My son has Downs and so did my brother. My brother, like the man mentioned above developed some severe behaviour problems, around his teenage years. He was unable to continue living at home and lived in a 'sub-normality hospital' for about twenty years until we reached more enlightened times and was found a place in a group home with staff that helped him to enjoy life and gain access to the community. It is not realistic or helpful to the person with Downs to assume that they should live at home with as parents as they go into their 70s. There are alternatives out there that will give a greater social life and independence when children reach adulthood. Also Vicky and Mike will meet a huge local 'family' of other parents with children who have Downs and derive pleasure and support from that. The view above makes many negative assumptions. Vicky will enjoy her child and it will keep her interested and invigorated by opening up a whole new world. Mike will come round when he meets the baby.

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    Comment number 6.

    Thank you NotoriLaroc, I am finding this storyline so very difficult as we went through the same thing just a few months ago. Having previously been of very strong mind that I would and could not ever terminate a much wanted and already loved baby, it was ultimately for the very reason you have described that we took the heart breaking decision not to carry on. We tore ourselves in two and not a day goes by that I don't think "what if..." but I know for us and our family it was the right decision. There are many strong opinions on Twitter, possibly with no personal experience to back up these opinions...my experience is that you really do not know what you would do in Mike and Vicky's position unless you have the ultimate misfortune to be there. There is no right or wrong decision, just what on balance is right for your family......and so much heart break. Maybe we have too many choices.....

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    Comment number 7.

    Thank you for your comments. It's very moving to hear from people for whom this is not drama, but real life.

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    Comment number 8.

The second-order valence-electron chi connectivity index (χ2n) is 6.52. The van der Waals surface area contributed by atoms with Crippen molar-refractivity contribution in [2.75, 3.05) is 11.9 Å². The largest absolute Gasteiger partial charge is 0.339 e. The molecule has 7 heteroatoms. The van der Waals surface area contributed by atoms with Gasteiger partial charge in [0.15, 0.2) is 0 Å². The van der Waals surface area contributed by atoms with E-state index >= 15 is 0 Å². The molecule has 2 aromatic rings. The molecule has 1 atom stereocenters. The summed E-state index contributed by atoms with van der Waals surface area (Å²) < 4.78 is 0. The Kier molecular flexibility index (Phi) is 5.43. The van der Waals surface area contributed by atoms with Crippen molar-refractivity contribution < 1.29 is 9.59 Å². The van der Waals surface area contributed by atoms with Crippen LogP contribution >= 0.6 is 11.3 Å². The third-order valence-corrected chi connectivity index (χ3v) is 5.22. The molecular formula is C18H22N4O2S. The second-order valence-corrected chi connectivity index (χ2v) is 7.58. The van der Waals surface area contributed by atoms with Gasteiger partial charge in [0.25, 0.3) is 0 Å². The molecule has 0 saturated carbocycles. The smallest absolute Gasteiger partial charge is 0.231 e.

I have been following this storyline and it has brought back some very difficult feelings for me. Like Raquersb, I have gone through this, having taken the decision not to continue with the pregrancy. (It's interesting the words we choose to try to normalise this experience). I don't as a rule take part in these blogs, but on this occasion, and as I have practically no other outlet for this very painful experience, I wanted to share it with others who may have gone through the same. We already had a boy who less than two years previously had been diagnosed with autism. Not knowing how it would manifest itself later in him, the prospect of having another child with learning difficulties was too much for me to bear. I reacted in a kneejerk sort of way, when I reflect on it now (over six years on) and would not consider the possibility of continuing with the pregnancy. I live with the choice every day of my life now and nothing can ease the very complex emotions I feel about it. My husband at the time was in agreement but it also haunts him. I found myself wishing I had miscarried as that would have taken the responsibility away from me. And when I occasionally mention to people that I have lost a baby in the past, I feel like a fraud. I find the not being able to talk about it very hard. Initially, after this, I completely ruled out ever trying for another child, but I was persuaded by the midwife to keep the door open. We did have another child (at 43). My very special little girl, who is now 5. R was right when she suggested that perhaps we have too many choices. Science has run away ahead of what we can cope with on a emotional/moral lever. I will continue to mourn my middle baby in private.

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    Comment number 9.

    I cannot understand why The Archers has not mentioned the paralympics particularly with discussion about Mike & Vicky's possibility of having a disabled child. Though there is no right or wrong decision in the situation it seems rediculous when half of England is revelling in the feats of disabled sports people that no-one (eg Brenda) has put forward the possibility that nowadays nothing is banned for the disabled. There is no way of saying that Vicky & Mike's child could not grow up to be a prospective paralympic champion.